Apartment Moratorium Study
The original moratorium, put into effect in December of last year stated,
WHEREAS, the purpose of the temporary moratorium is to allow the City an opportunity to study, research, analyze and/or assess the likely impacts and nature of any future apartment and apartment building development in the Smart Code Zoning Districts, including, without limitation and as the City deems appropriate, development and demographic trends, aesthetic qualities, burdens upon and access to City services, resources, schools, infrastructure, utilities, parks, public areas/facilities, and emergency and police services, traffic congestion, public safety, and neighborhood characteristics;
I guess I was naive to think that the City would actually look at the fiscal impact. That didn't happen.
Q: How does this affect the Germantown taxpayer?
A: ????????? Who knows?????
There were assumptions made about the number of apartments and single family homes that would be built in the next ten years, based on current zoning, and how various departments were affected-- e.g. how many more police calls, fire calls, students in GMSD, etc. This can be useful information, but the failure to take this analysis further was surprising, and not in a good way. The obvious and most glaring error was the failure to put dollar figures to the analysis.
Obviously I challenge many of the assumptions made in the forecasts, and would certainly do so if I felt this study merited that detailed level of analysis. I am sorry, but the number of ambulance calls expected in ten years may help the City plan for the number of EMTs and vehicles needed, but failure to take into account both the costs associated with those, and mainly the revenue generated from EMT calls really doesn't remotely answer the basic question that Germantown taxpayers want answered: How does residential growth affect the fiscal health of the City?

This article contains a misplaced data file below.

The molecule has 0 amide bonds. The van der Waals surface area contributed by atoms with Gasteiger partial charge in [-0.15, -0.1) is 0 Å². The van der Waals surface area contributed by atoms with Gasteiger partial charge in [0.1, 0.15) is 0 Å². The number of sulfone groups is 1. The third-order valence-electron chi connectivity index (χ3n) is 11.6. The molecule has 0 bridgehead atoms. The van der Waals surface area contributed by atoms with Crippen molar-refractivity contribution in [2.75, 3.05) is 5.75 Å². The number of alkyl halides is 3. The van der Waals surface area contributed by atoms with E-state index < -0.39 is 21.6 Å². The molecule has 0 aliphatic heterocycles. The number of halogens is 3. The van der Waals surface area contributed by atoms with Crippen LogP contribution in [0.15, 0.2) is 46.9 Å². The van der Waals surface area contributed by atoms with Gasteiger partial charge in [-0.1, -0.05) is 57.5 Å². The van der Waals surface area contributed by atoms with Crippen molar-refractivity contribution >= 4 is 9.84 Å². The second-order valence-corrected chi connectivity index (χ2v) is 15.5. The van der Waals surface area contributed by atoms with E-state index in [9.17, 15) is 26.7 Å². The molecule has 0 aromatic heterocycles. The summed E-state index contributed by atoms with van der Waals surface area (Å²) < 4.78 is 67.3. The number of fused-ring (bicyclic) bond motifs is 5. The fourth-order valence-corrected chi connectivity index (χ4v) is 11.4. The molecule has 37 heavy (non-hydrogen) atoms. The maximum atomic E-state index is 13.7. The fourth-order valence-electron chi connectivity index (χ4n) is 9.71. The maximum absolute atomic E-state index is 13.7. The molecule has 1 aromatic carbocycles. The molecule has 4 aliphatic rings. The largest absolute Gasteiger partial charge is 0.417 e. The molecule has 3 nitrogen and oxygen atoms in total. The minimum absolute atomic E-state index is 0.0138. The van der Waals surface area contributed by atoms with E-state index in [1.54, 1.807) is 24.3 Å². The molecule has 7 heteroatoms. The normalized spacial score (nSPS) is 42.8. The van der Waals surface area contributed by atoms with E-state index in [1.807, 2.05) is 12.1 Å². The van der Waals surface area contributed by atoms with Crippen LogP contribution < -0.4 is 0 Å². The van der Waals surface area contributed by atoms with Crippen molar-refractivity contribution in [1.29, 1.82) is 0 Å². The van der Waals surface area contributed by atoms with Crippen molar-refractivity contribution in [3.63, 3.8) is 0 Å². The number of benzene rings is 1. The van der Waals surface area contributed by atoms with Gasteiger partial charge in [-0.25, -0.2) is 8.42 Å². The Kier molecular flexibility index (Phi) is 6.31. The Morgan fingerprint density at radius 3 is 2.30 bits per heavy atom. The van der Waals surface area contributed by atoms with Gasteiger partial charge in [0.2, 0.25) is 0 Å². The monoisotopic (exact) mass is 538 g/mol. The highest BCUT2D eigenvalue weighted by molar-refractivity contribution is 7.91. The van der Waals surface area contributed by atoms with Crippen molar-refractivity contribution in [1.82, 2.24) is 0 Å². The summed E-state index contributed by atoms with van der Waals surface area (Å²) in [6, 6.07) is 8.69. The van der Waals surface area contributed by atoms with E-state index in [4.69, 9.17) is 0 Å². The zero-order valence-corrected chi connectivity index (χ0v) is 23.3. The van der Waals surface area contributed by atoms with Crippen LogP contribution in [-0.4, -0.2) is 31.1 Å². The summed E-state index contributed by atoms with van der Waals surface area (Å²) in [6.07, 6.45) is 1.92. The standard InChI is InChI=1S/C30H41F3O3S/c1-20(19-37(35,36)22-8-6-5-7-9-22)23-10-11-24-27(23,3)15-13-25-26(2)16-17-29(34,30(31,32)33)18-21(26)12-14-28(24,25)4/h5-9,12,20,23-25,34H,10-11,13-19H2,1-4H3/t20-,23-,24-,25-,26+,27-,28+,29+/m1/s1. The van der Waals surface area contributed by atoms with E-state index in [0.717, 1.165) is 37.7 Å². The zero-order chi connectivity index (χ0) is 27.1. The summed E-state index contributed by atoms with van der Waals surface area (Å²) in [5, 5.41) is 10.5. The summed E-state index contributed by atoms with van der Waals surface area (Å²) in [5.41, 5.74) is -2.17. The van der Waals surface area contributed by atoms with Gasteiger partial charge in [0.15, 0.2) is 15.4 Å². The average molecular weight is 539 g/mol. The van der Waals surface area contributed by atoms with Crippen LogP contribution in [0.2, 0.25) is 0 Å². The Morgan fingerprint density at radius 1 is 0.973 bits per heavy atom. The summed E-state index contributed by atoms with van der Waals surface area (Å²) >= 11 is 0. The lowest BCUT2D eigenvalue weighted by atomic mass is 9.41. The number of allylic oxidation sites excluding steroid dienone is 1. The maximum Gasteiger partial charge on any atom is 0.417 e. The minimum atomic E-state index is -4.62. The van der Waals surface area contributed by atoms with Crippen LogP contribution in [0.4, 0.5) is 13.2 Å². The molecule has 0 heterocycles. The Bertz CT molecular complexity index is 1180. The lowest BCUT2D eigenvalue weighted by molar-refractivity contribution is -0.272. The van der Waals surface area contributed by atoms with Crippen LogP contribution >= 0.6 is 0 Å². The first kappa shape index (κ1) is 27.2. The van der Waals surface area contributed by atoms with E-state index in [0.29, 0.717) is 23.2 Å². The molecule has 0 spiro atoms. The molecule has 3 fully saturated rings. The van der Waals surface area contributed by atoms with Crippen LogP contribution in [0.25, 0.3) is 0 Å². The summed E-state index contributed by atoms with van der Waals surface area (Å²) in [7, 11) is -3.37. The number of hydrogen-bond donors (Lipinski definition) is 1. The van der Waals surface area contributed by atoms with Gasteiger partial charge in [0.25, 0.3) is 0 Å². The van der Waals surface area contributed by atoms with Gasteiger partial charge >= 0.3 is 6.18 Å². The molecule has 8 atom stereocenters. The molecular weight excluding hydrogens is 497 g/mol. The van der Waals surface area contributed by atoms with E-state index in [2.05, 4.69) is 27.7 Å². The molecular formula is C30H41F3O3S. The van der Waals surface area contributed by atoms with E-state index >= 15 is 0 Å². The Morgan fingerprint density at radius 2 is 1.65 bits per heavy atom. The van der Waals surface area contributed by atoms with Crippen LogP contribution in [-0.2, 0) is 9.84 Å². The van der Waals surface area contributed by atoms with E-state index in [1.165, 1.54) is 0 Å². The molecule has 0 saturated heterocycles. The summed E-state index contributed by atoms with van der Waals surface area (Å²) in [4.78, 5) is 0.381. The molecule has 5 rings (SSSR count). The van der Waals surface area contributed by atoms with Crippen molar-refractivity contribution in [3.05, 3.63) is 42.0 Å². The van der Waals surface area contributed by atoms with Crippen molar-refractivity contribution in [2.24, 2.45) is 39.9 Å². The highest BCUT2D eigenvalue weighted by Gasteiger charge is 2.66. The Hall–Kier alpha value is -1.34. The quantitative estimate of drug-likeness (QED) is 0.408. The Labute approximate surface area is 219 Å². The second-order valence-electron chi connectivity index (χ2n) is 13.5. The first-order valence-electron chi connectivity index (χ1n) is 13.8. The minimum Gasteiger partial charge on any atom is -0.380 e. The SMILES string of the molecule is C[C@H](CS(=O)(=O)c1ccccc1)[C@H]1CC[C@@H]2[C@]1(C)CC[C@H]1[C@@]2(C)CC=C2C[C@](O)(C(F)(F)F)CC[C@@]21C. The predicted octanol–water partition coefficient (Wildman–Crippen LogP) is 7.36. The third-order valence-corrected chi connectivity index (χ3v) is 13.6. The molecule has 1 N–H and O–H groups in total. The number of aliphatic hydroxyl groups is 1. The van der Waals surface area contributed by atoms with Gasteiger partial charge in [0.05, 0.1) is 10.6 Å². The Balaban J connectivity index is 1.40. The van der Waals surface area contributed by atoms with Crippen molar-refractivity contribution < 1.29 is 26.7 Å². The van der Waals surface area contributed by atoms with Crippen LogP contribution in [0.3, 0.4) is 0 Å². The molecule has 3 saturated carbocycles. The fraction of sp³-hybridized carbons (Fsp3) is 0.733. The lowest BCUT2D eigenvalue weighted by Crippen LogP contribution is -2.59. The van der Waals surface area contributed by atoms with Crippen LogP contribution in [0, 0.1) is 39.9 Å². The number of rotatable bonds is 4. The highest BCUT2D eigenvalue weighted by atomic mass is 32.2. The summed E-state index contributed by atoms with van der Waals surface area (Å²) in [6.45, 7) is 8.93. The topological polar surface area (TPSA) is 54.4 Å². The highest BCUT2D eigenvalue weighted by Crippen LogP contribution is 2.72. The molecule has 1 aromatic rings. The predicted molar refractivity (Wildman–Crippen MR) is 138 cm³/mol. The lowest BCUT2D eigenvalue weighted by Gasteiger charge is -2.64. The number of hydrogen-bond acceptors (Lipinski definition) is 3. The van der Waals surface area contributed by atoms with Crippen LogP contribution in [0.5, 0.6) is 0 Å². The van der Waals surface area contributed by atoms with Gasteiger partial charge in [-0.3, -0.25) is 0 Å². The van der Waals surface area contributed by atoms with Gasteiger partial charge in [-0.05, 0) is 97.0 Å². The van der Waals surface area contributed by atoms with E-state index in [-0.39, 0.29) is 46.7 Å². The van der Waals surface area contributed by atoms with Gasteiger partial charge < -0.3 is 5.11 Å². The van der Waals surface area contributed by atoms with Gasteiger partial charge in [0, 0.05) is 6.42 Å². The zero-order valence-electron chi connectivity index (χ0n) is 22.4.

If you are wondering why I singled out EMT calls, it is because when Rocky Janda was asked about the study, he concluded that it was senior citizens and not apartments that disproportionately used City services--
"Peel down the numbers and see how it affects.. but as far as I'm concerned, as far as the impact on our ambulances and stuff like that... we're seeing it's the retirement community and not the apartments,” said Janda.
Oh, my gosh, Alderman Janda, don't you know that senior citizens PAY for EMT services? Obviously not. But how much? We don't know, because it was not within the scope of this study to consider that.
Remember the fiscal impact study that the City originally commissioned back in 2015? (please see the Tischler Bice study analysis discussed in my March 24 2018 post). The City at one time was curious enough about the fiscal impact of development in the City to spend over $85,000 for the analysis. However, when the results were in, the City did not present the results, obviously because the conclusions were not what it expected or wanted. All new residential growth, whether single family or multi-family, negatively affected the fiscal health of the City. Although the net fiscal cost per unit of multi-family growth was less than per traditional housing unit, I demonstrated in my post about development in the Forest Hill Heights area that the per acre cost of multi-family development had a larger negative fiscal impact on the City than that of traditional housing. Can we please have the data in that format? When we consider whether to entertain costly residential development, the question should be, "If we develop X plot of land, which density that we approve will have the most desirable (or least undesirable) fiscal impact?"
We still have time before the apartment moratorium ends, and we deserve more. The Mayor's main platform when he ran for re-election was his instituting the apartment moratorium, a moratorium that would not have been necessary but for his policies, and his stacking the citizen commissions with friends of developers and land owners who were also hefty donors to his campaign. Let's do the gold standard of studies-- cost-benefit analysis, and not just collect statistics which alone are useless in trying to project future fiscal impact of residential growth. If that is done, then we can dig down deeper into the assumptions made in coming up with the projections.